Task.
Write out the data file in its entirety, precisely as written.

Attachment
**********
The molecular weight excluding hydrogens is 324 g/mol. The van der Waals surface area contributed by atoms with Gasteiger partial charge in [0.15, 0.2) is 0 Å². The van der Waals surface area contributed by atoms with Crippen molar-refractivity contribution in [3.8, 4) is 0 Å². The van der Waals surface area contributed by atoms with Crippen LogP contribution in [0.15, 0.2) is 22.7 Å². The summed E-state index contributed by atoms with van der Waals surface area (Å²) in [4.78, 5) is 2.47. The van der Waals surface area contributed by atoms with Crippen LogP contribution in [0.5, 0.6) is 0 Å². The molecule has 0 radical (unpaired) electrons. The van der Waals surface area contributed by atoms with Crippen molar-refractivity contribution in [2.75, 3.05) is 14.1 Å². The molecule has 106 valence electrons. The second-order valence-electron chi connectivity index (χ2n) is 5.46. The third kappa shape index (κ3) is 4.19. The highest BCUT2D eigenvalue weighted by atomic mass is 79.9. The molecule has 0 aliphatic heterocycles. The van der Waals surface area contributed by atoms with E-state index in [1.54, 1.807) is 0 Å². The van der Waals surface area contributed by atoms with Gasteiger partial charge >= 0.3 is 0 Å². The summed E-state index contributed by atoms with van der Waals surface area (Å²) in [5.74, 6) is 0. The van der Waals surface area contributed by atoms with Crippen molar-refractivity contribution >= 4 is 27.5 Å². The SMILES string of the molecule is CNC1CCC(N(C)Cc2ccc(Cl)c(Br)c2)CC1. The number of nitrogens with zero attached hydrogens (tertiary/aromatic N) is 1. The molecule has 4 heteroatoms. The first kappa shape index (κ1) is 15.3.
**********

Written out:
The molecular weight excluding hydrogens is 324 g/mol. The van der Waals surface area contributed by atoms with Gasteiger partial charge in [0.15, 0.2) is 0 Å². The van der Waals surface area contributed by atoms with Crippen molar-refractivity contribution in [3.8, 4) is 0 Å². The van der Waals surface area contributed by atoms with Crippen LogP contribution in [0.15, 0.2) is 22.7 Å². The summed E-state index contributed by atoms with van der Waals surface area (Å²) in [4.78, 5) is 2.47. The van der Waals surface area contributed by atoms with Crippen LogP contribution in [0.5, 0.6) is 0 Å². The molecule has 0 radical (unpaired) electrons. The van der Waals surface area contributed by atoms with Crippen molar-refractivity contribution in [2.75, 3.05) is 14.1 Å². The molecule has 106 valence electrons. The second-order valence-electron chi connectivity index (χ2n) is 5.46. The third kappa shape index (κ3) is 4.19. The highest BCUT2D eigenvalue weighted by atomic mass is 79.9. The molecule has 0 aliphatic heterocycles. The van der Waals surface area contributed by atoms with E-state index in [1.54, 1.807) is 0 Å². The van der Waals surface area contributed by atoms with Gasteiger partial charge >= 0.3 is 0 Å². The summed E-state index contributed by atoms with van der Waals surface area (Å²) in [5.74, 6) is 0. The van der Waals surface area contributed by atoms with Crippen molar-refractivity contribution >= 4 is 27.5 Å². The SMILES string of the molecule is CNC1CCC(N(C)Cc2ccc(Cl)c(Br)c2)CC1. The number of nitrogens with zero attached hydrogens (tertiary/aromatic N) is 1. The molecule has 4 heteroatoms. The first kappa shape index (κ1) is 15.3.